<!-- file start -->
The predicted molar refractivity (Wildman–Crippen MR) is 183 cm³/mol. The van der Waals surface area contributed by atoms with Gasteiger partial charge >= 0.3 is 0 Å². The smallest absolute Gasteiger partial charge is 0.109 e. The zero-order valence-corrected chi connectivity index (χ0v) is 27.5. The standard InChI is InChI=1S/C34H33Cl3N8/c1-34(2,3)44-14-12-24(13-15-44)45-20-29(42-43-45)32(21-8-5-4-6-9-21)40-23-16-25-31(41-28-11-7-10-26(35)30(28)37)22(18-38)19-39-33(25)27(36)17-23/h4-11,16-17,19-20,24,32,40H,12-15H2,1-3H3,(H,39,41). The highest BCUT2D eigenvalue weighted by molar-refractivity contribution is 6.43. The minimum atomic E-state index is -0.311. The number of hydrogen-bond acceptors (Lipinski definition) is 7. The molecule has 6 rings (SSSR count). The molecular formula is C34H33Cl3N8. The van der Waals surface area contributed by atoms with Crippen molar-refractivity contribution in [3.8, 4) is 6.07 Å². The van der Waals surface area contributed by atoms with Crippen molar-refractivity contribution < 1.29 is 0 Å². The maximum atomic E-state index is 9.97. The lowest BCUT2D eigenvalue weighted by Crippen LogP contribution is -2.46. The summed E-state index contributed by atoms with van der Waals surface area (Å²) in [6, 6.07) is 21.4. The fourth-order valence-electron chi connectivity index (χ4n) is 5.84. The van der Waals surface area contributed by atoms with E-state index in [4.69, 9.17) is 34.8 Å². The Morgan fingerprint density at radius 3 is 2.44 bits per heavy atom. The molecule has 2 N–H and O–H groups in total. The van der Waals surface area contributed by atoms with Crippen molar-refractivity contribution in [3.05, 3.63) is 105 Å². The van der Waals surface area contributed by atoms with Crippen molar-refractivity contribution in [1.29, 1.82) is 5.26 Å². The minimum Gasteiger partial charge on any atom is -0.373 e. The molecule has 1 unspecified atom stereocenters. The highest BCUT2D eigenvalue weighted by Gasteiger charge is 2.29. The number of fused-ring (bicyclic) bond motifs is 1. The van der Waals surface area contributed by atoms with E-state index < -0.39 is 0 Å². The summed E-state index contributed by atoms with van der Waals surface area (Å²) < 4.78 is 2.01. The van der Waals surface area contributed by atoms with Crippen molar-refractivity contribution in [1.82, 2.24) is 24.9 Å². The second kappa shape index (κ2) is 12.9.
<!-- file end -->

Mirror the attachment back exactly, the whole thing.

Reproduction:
The predicted molar refractivity (Wildman–Crippen MR) is 183 cm³/mol. The van der Waals surface area contributed by atoms with Gasteiger partial charge >= 0.3 is 0 Å². The smallest absolute Gasteiger partial charge is 0.109 e. The zero-order valence-corrected chi connectivity index (χ0v) is 27.5. The standard InChI is InChI=1S/C34H33Cl3N8/c1-34(2,3)44-14-12-24(13-15-44)45-20-29(42-43-45)32(21-8-5-4-6-9-21)40-23-16-25-31(41-28-11-7-10-26(35)30(28)37)22(18-38)19-39-33(25)27(36)17-23/h4-11,16-17,19-20,24,32,40H,12-15H2,1-3H3,(H,39,41). The highest BCUT2D eigenvalue weighted by molar-refractivity contribution is 6.43. The minimum atomic E-state index is -0.311. The number of hydrogen-bond acceptors (Lipinski definition) is 7. The molecule has 6 rings (SSSR count). The molecular formula is C34H33Cl3N8. The van der Waals surface area contributed by atoms with Crippen molar-refractivity contribution in [3.8, 4) is 6.07 Å². The van der Waals surface area contributed by atoms with Crippen molar-refractivity contribution < 1.29 is 0 Å². The maximum atomic E-state index is 9.97. The lowest BCUT2D eigenvalue weighted by Crippen LogP contribution is -2.46. The summed E-state index contributed by atoms with van der Waals surface area (Å²) in [6, 6.07) is 21.4. The fourth-order valence-electron chi connectivity index (χ4n) is 5.84. The van der Waals surface area contributed by atoms with E-state index in [4.69, 9.17) is 34.8 Å². The Morgan fingerprint density at radius 3 is 2.44 bits per heavy atom. The molecule has 2 N–H and O–H groups in total. The van der Waals surface area contributed by atoms with Crippen molar-refractivity contribution in [3.05, 3.63) is 105 Å². The van der Waals surface area contributed by atoms with Crippen molar-refractivity contribution in [1.29, 1.82) is 5.26 Å². The minimum Gasteiger partial charge on any atom is -0.373 e. The molecule has 1 unspecified atom stereocenters. The highest BCUT2D eigenvalue weighted by Gasteiger charge is 2.29. The number of fused-ring (bicyclic) bond motifs is 1. The van der Waals surface area contributed by atoms with E-state index < -0.39 is 0 Å². The summed E-state index contributed by atoms with van der Waals surface area (Å²) < 4.78 is 2.01. The van der Waals surface area contributed by atoms with Crippen molar-refractivity contribution in [1.82, 2.24) is 24.9 Å². The second kappa shape index (κ2) is 12.9.